Sunday, October 18, 2020

M/M: We Both Go Down Together: Orestes & Pylades, Cicero de Fin. V.22.63

"Ego sum Orestes", contraque ab altero: "Immo enimvero ego sum, inquam, Orestes!" Cum autem etiam exitus ab utroque datur conturbato errantique regi, ambo ergo se una necari cum precantur, quotiens hoc agitur, ecquandone nisi admirationibus maximis?

 --Cicero, De Fin. V.22.63, quoting a work by Pacuvius

One says, “I am Orestes!”

The other responds, “No—it is I who am Orestes!”

And when both give an opportunity for the other to escape from the confused king, both beg that they be killed together.

Every time this scene is done, it receives the highest applause.



Name:  Marcus Pacuvius

Date:  220 BCE – 130 BCE

Works:  [tragedies]



Map of Roman Empire Divided into Regions



 Although only fragments of his works survive, we know from later authors that Pacuvius was an early Italian tragedian whose works included episodes from the Trojan War. He is one of the earliest Roman dramatists, and was successor to Ennius, Rome’s first literary author.

Timeline of Latin Literature with "EARLY ROMAN" era highlighted



Name:  Marcus Tullius Cicero

Date:  106 BCE – 43 BCE

Works: de Amicitia

               de Divinatione*


               In Catilinam

              Pro Archiam, etc.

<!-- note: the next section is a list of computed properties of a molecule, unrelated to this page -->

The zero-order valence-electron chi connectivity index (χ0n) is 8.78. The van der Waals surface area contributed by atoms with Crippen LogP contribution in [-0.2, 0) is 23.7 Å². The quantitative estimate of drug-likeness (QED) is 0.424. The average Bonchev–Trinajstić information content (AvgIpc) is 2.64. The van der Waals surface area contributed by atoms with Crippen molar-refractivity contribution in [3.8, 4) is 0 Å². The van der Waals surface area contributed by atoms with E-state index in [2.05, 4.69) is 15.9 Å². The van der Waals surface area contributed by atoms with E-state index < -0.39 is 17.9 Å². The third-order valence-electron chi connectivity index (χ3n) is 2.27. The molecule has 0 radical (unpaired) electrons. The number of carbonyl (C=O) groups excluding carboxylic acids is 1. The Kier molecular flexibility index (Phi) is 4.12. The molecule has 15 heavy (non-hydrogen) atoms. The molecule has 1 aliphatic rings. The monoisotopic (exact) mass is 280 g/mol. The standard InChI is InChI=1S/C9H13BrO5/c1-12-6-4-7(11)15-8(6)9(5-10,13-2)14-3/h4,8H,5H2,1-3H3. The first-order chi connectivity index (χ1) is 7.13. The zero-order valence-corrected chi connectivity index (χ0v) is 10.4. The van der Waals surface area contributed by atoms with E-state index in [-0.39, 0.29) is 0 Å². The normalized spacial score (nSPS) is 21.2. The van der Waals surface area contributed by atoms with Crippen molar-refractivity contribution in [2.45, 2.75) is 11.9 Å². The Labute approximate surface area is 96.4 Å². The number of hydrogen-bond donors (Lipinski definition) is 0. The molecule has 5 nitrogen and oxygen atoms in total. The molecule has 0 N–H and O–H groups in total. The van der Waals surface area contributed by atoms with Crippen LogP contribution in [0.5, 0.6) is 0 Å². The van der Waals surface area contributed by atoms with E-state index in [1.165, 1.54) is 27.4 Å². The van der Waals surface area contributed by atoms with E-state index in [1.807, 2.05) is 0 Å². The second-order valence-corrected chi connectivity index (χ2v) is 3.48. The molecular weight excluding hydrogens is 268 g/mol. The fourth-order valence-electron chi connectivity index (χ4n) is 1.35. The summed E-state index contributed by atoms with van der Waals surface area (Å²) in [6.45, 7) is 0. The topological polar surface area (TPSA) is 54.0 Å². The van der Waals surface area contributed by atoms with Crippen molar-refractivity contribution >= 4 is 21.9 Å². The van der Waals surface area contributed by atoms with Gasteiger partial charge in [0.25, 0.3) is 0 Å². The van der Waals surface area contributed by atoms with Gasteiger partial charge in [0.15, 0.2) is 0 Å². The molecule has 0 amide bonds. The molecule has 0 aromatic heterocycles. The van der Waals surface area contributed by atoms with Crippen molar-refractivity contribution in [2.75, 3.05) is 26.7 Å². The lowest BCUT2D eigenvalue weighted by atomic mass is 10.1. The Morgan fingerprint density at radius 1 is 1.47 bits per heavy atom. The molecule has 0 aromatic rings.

Map of Roman Empire Divided into Regions



 Cicero was an Italian-born Roman statesman and author who lived during the complexities of Rome’s transition from Republic to monarchy. Cicero spent most of his life in service of his country, serving as both a lawyer, senator, and even consul [Roman equivalent of president]. He is known for his suppression of the failed governmental coup in 63 BCE known as the Catilinarian conspiracy that occurred during his consulship. After the rise of Octavian [later known as the first Roman emperor Augustus], his views fell out of favor and he was eventually put to death during the proscriptions under the Second Triumvirate (Octavian, Marc Antony and Lepidus). He was a prolific author with a wide range in genres, and his literary style was adopted by Petrarch as the default model for the Latin language.


Timeline of Latin Literature with "GOLDEN AGE" era highlighted

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